Speaking after the completion of the new album, Seymour is able to report that the relationship with Edward was a success. It’s quite an achievement in light of Seymour’s opinion that the Hunters are an “incredibly hard” band to produce…
“We’re really difficult because we work as a team of people who have produced our sound live really well. Our whole thing is based on this really physical act of going into a pub and setting up a show. We don’t really have to get down and communicate with each other on a basic level.
“We get into a studio, and suddenly we’re acutely aware of each other’s egos. Anyone trying to make sense of what we do has to get past all that ego. That’s exactly what Greg did. It’s as much to do with the management of people as it is to do with getting sounds.
“This was a very easy record to make. Greg is really no nonsense. We tend to get into our own heads if we’re given too much time to think, and he just said, ‘There’s only one thing you have to pull off well on this record, and that’s the songs and how well you play them. That’s all there is involved’,”
he speed at which What’s a Few Men? was recorded and the direct nature of the production is indicative of a band that has come to terms with the studio environment and its powers within it. Gone is the inherent paranoia that inhabited and inhibited previous recordings – including Human Frailty. What’s a Few Men? marks a point of arrival for Hunters & Collectors in terms of the process of recording, and it’s a fact that isn’t lost on Mark Seymour…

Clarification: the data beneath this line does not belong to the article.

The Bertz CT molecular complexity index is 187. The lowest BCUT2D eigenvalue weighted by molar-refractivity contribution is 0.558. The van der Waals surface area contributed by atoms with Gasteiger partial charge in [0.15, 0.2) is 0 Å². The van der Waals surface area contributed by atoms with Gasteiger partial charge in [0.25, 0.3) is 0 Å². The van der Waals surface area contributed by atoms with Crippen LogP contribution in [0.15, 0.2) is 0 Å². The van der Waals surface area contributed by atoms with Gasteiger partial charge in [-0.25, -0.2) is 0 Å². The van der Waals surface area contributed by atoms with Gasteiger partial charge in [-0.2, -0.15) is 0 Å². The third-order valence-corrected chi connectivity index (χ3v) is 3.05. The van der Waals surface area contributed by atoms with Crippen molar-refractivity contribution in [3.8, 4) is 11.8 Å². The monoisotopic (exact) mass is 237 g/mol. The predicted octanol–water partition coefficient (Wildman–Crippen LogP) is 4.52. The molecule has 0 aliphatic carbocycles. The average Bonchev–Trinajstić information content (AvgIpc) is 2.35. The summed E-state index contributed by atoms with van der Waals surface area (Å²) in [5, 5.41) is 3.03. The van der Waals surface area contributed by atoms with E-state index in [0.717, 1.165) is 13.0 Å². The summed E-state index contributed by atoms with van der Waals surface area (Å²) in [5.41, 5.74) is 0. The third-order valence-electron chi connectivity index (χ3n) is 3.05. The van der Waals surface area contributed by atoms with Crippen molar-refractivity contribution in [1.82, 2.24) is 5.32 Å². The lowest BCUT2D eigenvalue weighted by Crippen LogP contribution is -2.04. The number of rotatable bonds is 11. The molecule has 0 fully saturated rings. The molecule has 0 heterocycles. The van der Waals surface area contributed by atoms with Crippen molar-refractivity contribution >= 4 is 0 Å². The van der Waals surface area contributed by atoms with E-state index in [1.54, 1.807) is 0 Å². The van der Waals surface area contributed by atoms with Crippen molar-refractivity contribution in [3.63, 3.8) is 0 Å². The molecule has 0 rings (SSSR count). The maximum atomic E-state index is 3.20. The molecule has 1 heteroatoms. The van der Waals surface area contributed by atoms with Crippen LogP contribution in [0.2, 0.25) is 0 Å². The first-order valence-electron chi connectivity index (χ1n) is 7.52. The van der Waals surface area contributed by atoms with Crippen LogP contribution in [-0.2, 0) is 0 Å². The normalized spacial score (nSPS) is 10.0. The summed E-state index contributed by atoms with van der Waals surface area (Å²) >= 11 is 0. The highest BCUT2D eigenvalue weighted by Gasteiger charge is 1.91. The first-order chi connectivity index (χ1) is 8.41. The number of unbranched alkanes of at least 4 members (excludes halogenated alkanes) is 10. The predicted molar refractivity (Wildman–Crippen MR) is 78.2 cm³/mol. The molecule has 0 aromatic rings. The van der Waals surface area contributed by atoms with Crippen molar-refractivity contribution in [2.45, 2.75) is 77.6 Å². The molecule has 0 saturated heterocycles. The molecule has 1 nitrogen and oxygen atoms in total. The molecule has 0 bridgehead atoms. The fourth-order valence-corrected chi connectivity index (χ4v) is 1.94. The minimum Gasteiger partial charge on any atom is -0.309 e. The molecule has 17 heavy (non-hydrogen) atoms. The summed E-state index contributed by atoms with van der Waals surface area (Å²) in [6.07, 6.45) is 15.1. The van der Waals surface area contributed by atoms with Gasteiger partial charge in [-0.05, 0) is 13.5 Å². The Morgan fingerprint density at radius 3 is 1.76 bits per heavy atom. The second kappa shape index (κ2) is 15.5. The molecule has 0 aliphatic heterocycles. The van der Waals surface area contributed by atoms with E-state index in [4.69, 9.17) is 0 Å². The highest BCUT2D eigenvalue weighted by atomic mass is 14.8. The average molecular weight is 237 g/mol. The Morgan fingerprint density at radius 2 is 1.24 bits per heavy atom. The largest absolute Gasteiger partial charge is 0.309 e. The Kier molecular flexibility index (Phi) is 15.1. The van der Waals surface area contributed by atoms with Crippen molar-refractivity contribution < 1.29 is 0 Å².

“I like recording now a lot more than I ever did, because I’m more in control than I used to be. I’m more aware of what I do that I’m good at doing. I’m able to get my ideas across a lot better. A few years ago I was very insecure about what I could do and what I couldn’t do. Now I know my limitations, but I also know that there are certain things about the band hat give it its character, I’m more aware of what we’re able to get now when we’re recording.
“We’ve reached a point where we’re able to do a particular thing really well and present it in a certain way, and so next time I’d like to do a record that’s a bit more experimental.”
Where They Are Now (Part 2)
The more immediately noticeable characteristic of What’s a Few Men? is its raw and uncluttered sound. The brass section is mixed back, their contribution being more in terms of short aggressive stabs rather than the usual rich, rumbling bedrock. Not surprisingly, given Greg Edward’s track record, the snare drum really cracks – and it’s around this basis that the sound revolves.
“Greg uses a really aggressive snare as the most percussive element,” agrees Seymour. “On the past few recordings we’ve tended to try and mix around the kick drum, because the kick drum is the most powerful thing we had live. But this way of approaching it works ten times better because you get much more straightforward power and sound it pushes out a lot more.
“There’s certain sounds you hear first, and they are the snare, the voice and the guitar – which really is the oldest rule in the book. We’re tended to be a little bit too eccentric maybe. It would never have occurred to me to use that method.”
Perhaps the most developed aspect of the records is Seymour’s vocals. It’s clear that his increasing confidence is this area happily coincided with the advent of a producer for whom the voice is the pivotal melodic element. A conversation I had with Greg Edward revealed that it was the previously unharnessed possibilities of Mark Seymour’s voice that initially attracted him to the band, and that – for him – the most pleasing aspect of the production was the advances made in that area. I asked Seymour to clarify Edward’s comment.
“Yeah, he’s just basically talking about me developing my voice and singing melodies that I’ve got control over. You see, a lot of the time in the past, the actual power of the music… We’ve always thought about power in the live sense, which is like sound pressure, but the vocals were never really up front. The quality of my voice always played second fiddle to the overall instrumentation.